by Elana Hagler
Alexandra Tyng is a painter who lives and works in Philadelphia. She has a B.A. in Art History from Harvard and an M.S. in Education from the University of Pennsylvania. In terms of her painting education, she is mostly self-taught, having examined the work of the old masters, reading and researching about methods and materials on her own. She is best known for her landscapes, portraits, and narrative figure compositions. Alex Tyng is represented by the Fischbach Gallery in NYC, Dowling Walsh Gallery in Maine, gWatson Gallery in Maine, and Gross McCleaf Gallery in Philadelphia. Her work is included in numerous public, corporate, and private collections across the United States and abroad. She is also the founder of the philanthropic initiative “Portraits for the Arts,” a program that supports Philadelphia’s art community.
Elana Hagler: Alex, thanks so much for joining us here. I’m particularly excited to talk to you because I feel like we have so many interests and concerns in common. Also, one of the things I love about your oeuvre is that you really work across genres. You are well-known for your landscapes, but you also do portraits as well as complex figurative, more narrative compositions. So many people stick to a very specific niche, but you seem to broadly embrace a number of passions. You mentioned how someone once told you that as long as you stick to landscapes, you can be part of the avant-garde art scene, but if you paint portraits, you will be marginalized as a commercial artist. Has your experience been very different or do you find that there is still this stigma attached to working in portraiture?
Alexandra Tyng: Thinking back, I can see what that person meant, because that really was how the art world was in the 70s. At the time I rebelled against the idea of choosing one or the other, and I just kept on painting both. I was just at the beginning of my career and nobody knew my work well enough to pay that much attention to it anyway. In fact, the portrait world was and is so entirely separate from the world of selling art in galleries that I had two completely different careers that almost never crossed. At a certain point the managing of these two parallel careers became too exhausting and time-consuming, and I realized I needed and wanted to find a way to bring them together. By that time, the art world had changed dramatically and portraiture was being accepted as “fine art.”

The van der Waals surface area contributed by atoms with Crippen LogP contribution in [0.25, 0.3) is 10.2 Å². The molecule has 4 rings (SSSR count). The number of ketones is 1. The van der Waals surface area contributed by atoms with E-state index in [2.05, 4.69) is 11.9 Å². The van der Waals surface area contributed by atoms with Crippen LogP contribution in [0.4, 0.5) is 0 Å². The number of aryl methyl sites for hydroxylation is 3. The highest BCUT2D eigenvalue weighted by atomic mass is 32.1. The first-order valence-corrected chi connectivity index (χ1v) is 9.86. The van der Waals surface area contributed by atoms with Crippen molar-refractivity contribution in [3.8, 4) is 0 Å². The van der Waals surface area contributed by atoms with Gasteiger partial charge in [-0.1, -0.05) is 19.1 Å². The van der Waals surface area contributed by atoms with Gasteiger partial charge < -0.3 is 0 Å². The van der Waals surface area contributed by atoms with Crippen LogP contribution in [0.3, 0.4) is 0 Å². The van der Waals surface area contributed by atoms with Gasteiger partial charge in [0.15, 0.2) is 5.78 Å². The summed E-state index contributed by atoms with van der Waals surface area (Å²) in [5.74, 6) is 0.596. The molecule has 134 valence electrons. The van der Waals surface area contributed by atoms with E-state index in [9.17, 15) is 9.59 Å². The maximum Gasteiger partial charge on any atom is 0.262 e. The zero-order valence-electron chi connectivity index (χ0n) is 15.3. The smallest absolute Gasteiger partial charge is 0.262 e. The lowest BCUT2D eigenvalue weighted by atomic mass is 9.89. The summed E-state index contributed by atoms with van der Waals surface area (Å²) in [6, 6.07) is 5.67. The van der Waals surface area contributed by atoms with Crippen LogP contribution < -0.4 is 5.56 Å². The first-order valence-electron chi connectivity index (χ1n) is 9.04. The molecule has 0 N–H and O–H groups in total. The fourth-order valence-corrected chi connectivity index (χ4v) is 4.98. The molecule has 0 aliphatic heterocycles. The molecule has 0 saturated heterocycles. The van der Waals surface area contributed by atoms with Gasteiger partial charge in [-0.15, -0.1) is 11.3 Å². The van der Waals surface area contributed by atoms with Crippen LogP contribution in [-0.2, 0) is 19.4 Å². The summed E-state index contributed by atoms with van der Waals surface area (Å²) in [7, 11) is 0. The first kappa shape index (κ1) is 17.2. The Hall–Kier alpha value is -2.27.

EH: In your interview with the Newington-Cropsey Foundation, you talk about not having wanted to go to art school because of this perception of being forced there to come up with a gimmick to have some sort of a concept when that wasn’t something that was occurring naturally in your work at that time. And I do know what you mean, because I certainly felt that sort of expectation being applied to me from various critics when I was in school. Do you feel that your studies in art history and psychology have influenced the direction that your painting has taken? Also, do you feel like you had enough external input from other painters whom you knew from your community that there wasn’t really a lack of that kind of more formal painting educational feedback for you?
AT: Actually I was always interested in concepts, and I tried intermittently to put some of my ideas into the first figure paintings I did in high school. But I didn’t know any other contemporary artists (like Bo Bartlett and Vincent Desiderio) who were doing this, and the galleries I knew weren’t showing figures. I’m not sure how ready I was then to work consistently on developing my ideas. I was kind of embarrassed by them, really, I think because not only was I painting realistically, but also I was expressing my feelings directly and sincerely, not trying to be cool or ironic, I didn’t have the confidence to do that in the prevailing climate. As a teenager, I read books about things like the warping of space-time, layers of time, and paranormal events. I was practically brought up on Jungian psychology, and I was fascinated by the analysis of fairy tales and the talk of archetypes and symbolism and synchronicity. I was already interested in different historical periods, and people—their motivations and the relationships between them. So when I got to college it was natural for me to major in art history with a minor in psychology, which added a lot of depth and specificity to my knowledge. Because I didn’t go to art school, I didn’t get to know other painters in Philadelphia till I joined a cooperative gallery. I made some friends who continue to be friends to this day. But I really didn’t have a large network of artist friends until the internet created a way for artists to interact.
EH: I’m fascinated about how you combine different layers of time in your current figurative work. Can you tell us more about that? Also, like you, I’ve been captivated for a long time with Jungian archetypes (also the work of Joseph Campbell) and fairytales/mythology. How do elements of these concepts play into your work?